Wednesday 27th July 2011
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Finance Minister Bill English is confident New Zealand will be able to cope with any fallout that would result if politicians in the United States fail to reach an agreement on raising the US debt limit.
A combination of negative scenarios could be imagined such as a continually rising New Zealand dollar and dropping commodity prices, which would be "pretty negative" for this country, English told Radio New Zealand.
"But we have been remarkably resilient through the last two or three years.
"It's all been hard work up to now, with the global recession, the earthquake, the big debt problems from the last 10 or 15 years that we have to deal with, and we've dealt with them pretty well.
"So, you know, I'm confident that whatever the global economy throws at us we'll be able to deal with it, even if it takes a while to come right again."
In the US, President Barack Obama's Democrats and their Republican rivals seemed further apart than ever early today (NZ time) in the debt limit impasse, with Wall Street bracing for a looming US default and credit downgrade.
One week before a deadline to act, the two sides pursued competing budget plans that appeared to have little chance of winning broad congressional approval. There was no compromise in sight to raise the nation's $US14.3 trillion debt ceiling by August 2 to avert a default that could trigger global financial chaos.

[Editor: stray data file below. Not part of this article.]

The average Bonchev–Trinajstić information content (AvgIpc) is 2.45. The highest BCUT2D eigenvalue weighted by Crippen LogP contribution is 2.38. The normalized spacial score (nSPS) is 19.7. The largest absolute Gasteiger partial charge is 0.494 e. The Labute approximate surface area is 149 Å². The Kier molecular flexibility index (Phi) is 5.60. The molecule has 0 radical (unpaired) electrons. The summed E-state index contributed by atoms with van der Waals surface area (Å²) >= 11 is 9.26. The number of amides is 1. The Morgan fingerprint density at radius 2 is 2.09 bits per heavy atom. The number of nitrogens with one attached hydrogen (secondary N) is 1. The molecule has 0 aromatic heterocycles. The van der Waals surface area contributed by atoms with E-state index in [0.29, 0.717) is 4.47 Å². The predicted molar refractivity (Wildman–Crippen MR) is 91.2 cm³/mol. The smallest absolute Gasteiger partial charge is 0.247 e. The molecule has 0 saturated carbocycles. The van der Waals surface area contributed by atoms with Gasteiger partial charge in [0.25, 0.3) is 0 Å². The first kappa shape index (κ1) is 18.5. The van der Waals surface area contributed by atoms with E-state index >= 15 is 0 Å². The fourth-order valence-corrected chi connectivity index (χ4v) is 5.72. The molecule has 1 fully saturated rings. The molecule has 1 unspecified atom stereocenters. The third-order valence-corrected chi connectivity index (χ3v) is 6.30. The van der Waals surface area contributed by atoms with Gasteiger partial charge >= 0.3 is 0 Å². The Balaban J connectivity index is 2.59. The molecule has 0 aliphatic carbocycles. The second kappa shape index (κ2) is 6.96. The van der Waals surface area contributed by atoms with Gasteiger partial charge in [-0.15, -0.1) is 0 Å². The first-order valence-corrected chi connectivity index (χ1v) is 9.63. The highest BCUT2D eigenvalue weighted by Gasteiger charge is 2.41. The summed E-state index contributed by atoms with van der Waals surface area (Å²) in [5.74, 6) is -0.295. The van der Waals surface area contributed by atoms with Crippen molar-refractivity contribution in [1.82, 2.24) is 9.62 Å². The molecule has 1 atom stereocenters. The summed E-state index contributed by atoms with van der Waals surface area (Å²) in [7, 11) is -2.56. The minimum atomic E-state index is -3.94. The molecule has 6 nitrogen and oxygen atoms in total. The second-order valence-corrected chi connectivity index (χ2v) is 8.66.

The White House threatened to veto legislation which Republican leaders in the House of Representatives were trying to line up enough votes to pass.
In the face of the chaos in the US, the NZ dollar overnight soared to a new post-float high above US87.4c.
English said the NZ dollar was being driven higher because this country was starting to be seen as something of a safe haven.
"We've got a solid government that's making good decisions. An economy which has positive prospects, and that is now almost unique in the developed world. It puts us alongside Germany, Australia to some extent, Canada, and that's about it," English said.
He had given up guessing how high the NZ dollar could go.
"It makes our job of rebalancing this economy more difficult, but it is an indication that relative to other developed economies we are seen, by others, as being in pretty good shape."
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